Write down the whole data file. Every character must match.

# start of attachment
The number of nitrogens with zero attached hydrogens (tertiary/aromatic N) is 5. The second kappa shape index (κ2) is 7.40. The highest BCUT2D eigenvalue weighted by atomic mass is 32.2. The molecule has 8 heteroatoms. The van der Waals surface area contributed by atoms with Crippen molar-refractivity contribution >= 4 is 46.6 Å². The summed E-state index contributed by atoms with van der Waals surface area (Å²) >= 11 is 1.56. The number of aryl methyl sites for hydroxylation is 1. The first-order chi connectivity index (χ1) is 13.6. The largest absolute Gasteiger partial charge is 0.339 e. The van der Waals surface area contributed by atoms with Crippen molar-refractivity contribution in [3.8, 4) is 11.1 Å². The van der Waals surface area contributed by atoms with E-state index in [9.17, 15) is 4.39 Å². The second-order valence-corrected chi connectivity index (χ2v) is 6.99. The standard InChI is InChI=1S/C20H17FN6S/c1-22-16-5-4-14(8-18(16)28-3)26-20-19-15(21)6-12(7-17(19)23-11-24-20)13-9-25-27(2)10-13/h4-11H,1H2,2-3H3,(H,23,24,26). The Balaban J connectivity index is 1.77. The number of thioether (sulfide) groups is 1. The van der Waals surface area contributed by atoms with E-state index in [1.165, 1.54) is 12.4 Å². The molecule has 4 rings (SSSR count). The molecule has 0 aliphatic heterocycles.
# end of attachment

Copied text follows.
The number of nitrogens with zero attached hydrogens (tertiary/aromatic N) is 5. The second kappa shape index (κ2) is 7.40. The highest BCUT2D eigenvalue weighted by atomic mass is 32.2. The molecule has 8 heteroatoms. The van der Waals surface area contributed by atoms with Crippen molar-refractivity contribution >= 4 is 46.6 Å². The summed E-state index contributed by atoms with van der Waals surface area (Å²) >= 11 is 1.56. The number of aryl methyl sites for hydroxylation is 1. The first-order chi connectivity index (χ1) is 13.6. The largest absolute Gasteiger partial charge is 0.339 e. The van der Waals surface area contributed by atoms with Crippen molar-refractivity contribution in [3.8, 4) is 11.1 Å². The van der Waals surface area contributed by atoms with E-state index in [9.17, 15) is 4.39 Å². The second-order valence-corrected chi connectivity index (χ2v) is 6.99. The standard InChI is InChI=1S/C20H17FN6S/c1-22-16-5-4-14(8-18(16)28-3)26-20-19-15(21)6-12(7-17(19)23-11-24-20)13-9-25-27(2)10-13/h4-11H,1H2,2-3H3,(H,23,24,26). The Balaban J connectivity index is 1.77. The number of thioether (sulfide) groups is 1. The van der Waals surface area contributed by atoms with E-state index in [1.165, 1.54) is 12.4 Å². The molecule has 4 rings (SSSR count). The molecule has 0 aliphatic heterocycles.